How to make Bird Food for Cold Weather

Posted by Garden Crowd on

The UK is taking a real battering of cold weather right now & we are all having trouble staying warm. Imagine being a bird, they are outside all the time. Last night the temperature here in Derbyshire dropped to -10. Thankfully we all have central heating & duvets to get us through the night but our feathered friends need our help more than any other time.

During cold nights small garden birds are at risk of perishing from the cold. They are pretty good at finding shelter but they also need high energy food just when it is most scarce in nature. You may have noticed more birds in your garden as they explore further for food.

You can help garden birds by doing 3 things:

  1. Leave out plenty of food. If you don’t have bird food they will appreciate apples, soaked dried fruit, grated cheese, suet, soaked oats and cooked rice (don’t add salt).
  2. Provide water. We have been defrosting our bird bath with hot water about 5–6 times a day & they always flock to it to drink.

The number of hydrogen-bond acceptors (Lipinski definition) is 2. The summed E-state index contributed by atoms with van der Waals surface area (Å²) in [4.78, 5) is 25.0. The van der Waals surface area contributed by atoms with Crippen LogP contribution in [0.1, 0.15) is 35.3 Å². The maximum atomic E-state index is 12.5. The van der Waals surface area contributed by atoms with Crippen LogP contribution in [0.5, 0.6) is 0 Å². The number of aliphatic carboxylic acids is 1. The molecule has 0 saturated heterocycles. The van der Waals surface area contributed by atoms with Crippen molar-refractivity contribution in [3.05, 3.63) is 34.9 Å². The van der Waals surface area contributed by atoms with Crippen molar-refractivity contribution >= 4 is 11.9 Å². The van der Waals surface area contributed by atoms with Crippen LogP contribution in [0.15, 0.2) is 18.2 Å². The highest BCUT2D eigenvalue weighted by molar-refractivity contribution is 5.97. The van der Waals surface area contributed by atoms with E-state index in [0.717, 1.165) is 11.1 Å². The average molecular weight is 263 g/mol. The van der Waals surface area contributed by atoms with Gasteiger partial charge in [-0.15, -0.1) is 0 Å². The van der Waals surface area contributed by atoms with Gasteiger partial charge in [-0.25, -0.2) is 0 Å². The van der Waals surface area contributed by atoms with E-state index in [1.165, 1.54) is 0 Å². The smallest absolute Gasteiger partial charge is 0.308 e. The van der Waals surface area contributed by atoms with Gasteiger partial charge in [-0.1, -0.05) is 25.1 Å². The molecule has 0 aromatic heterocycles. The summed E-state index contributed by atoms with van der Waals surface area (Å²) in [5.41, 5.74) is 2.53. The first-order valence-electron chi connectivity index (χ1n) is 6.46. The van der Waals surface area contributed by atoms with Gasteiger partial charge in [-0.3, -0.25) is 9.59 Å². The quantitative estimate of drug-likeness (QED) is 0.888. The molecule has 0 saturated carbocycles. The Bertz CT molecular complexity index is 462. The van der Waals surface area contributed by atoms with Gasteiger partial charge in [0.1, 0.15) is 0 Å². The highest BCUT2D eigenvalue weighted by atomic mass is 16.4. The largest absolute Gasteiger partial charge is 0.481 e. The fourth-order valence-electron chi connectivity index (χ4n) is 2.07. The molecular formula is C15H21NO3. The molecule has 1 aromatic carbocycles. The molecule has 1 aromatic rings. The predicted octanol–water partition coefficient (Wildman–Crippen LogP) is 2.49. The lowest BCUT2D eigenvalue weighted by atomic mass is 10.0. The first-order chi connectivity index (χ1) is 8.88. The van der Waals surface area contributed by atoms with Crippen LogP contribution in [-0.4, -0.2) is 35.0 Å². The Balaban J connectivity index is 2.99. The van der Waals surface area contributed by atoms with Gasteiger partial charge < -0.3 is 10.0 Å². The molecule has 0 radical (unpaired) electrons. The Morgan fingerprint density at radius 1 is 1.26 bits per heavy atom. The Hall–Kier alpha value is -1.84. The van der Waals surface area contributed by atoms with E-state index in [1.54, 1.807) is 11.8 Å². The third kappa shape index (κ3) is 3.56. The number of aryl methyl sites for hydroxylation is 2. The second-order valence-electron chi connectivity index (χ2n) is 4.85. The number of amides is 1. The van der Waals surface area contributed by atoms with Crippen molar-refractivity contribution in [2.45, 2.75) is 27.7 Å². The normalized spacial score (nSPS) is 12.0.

3. Make some shelters. Upturned plant pots, watering cans, even cardboard boxes will all give them somewhere to get away from the biting wind.

Making Winter Food for Birds

We decided to make some extra fatty food to fuel our Garden Crowd through the night. This is an easy way to give them the nutrients they need.

You will need:


bird food and/or cheese, dried fruits, peanuts


a mould

Melt a block of lard & mix in some bird food or you can use whatever appropriate foods you have.

Then get your string ready. It will need to be about 30–40 cm long. Tie a large knot in one end — that is the part which will sit in the fat mixture. Place it in your mould

We used a paper cup as it is easy to get the mixture out once it has hardened you can just cut the cup away. You can use anything which is the right basic size, a small plant pot, kitchen dish, silicon moulds, anything really.

Once the food & fat have been mixed you should hold the string in the mould so that the knot touches the bottom & the string is upright — as in the photo

Then add the food mixture keeping the string upright in the mould, pull it gently if it starts to go to the side. Fill the mould then chill.

Once the lard is hard again you can unmould the food. A paper mould is easy as you can cut it off

Hang the fat food out for your birds to help then survive this cold spell. We were not surprised that the first bird on ours was Alan the robin. Robins are incredibly inquisitive birds & usually the first to explore something new in their territory

Alan tucking in.

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